How Argyll & Bute Works: Alcohol and Drugs Partnership (ADP)

It’s hard to know where to start with this story and I am not sure where this story will end but I think it’s fair to say we have something of a mess on our hands with the Argyll & Bute Alcohol & Drugs Partnership generally known as the ADP.

The funding for ADPs comes from the Scottish Government and it flows through the NHS. The council, the NHS and various other bodies, mostly 3rd sector organisations, form the ADP. The ADP in Argyll & Bute has had lots of difficulties over a number of years. The 3rd sector organisations take the view that the council and the NHS have never treated them as equals and the 3rd sector organisations are viewed by the others as a difficult and fractious bunch. I don’t know enough about the history to take a view on this nor will I. What I plan to do is relate as best I can why and how we have got to where we are.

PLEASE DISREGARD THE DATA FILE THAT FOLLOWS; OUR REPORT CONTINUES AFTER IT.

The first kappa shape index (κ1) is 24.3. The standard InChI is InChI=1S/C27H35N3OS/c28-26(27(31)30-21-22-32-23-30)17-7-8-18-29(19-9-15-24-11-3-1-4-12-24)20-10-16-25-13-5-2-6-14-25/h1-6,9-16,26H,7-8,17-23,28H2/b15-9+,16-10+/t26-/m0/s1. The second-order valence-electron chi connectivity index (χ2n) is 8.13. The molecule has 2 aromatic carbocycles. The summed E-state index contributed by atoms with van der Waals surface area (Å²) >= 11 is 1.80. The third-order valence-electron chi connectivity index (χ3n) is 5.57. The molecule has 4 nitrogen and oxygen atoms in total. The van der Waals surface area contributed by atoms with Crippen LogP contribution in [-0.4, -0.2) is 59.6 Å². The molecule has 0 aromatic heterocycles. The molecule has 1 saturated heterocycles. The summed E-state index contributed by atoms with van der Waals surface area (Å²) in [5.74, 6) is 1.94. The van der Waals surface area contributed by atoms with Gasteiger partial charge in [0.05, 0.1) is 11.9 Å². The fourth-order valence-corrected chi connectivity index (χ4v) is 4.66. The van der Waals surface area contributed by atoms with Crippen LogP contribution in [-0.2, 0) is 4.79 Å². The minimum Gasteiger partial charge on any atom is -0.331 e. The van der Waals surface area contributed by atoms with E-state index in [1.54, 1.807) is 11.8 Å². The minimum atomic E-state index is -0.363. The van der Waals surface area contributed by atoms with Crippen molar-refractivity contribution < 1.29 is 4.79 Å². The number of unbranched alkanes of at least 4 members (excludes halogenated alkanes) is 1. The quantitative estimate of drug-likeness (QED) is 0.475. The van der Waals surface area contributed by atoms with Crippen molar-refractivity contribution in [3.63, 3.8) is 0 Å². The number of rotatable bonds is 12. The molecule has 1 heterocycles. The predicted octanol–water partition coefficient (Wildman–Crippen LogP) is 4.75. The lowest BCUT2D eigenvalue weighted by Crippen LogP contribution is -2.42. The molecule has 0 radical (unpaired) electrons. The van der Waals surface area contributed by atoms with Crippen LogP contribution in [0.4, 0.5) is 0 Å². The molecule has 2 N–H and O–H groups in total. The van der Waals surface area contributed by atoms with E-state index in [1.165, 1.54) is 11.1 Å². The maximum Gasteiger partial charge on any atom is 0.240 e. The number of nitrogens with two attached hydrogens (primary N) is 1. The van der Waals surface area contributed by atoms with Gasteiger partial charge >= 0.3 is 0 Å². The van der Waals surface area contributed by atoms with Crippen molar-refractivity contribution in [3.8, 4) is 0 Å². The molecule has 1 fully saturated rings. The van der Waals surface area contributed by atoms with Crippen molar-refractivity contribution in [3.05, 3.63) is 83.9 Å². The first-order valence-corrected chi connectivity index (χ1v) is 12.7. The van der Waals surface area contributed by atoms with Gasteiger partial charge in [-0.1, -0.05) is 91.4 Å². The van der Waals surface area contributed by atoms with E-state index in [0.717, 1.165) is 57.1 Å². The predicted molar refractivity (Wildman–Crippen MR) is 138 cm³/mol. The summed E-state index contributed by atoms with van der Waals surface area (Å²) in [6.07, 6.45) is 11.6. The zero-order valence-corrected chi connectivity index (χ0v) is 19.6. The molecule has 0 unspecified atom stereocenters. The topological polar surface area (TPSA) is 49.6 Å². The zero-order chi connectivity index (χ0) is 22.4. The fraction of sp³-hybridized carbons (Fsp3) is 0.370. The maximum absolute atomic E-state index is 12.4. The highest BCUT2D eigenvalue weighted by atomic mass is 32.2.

The 3rd sector organisations had contracts with the ADP to deliver various services and had these for many years. These organisations were locally based, an example being OASIS in Oban and Kaleidoscope in Dunoon. These organisations had boards comprising volunteers from the local communities and, through good times and bad, excellent  work was done by these volunteers, and  their staff, to provide a service to people affected directly or indirectly by drug and alcohol issues. The contracts were via Service Level Agreements and these were generally renewed each year. At some point someone decided that the service delivery was to be the subject of a formal tendering procedure. Getting to the bottom of all of this hasn’t been easy, not least because the ADP appears to have been badly administered, with meetings not being minuted, decisions being made behind closed doors etc, all of which ended up being the subject of a report from Audit Scotland, of which more later.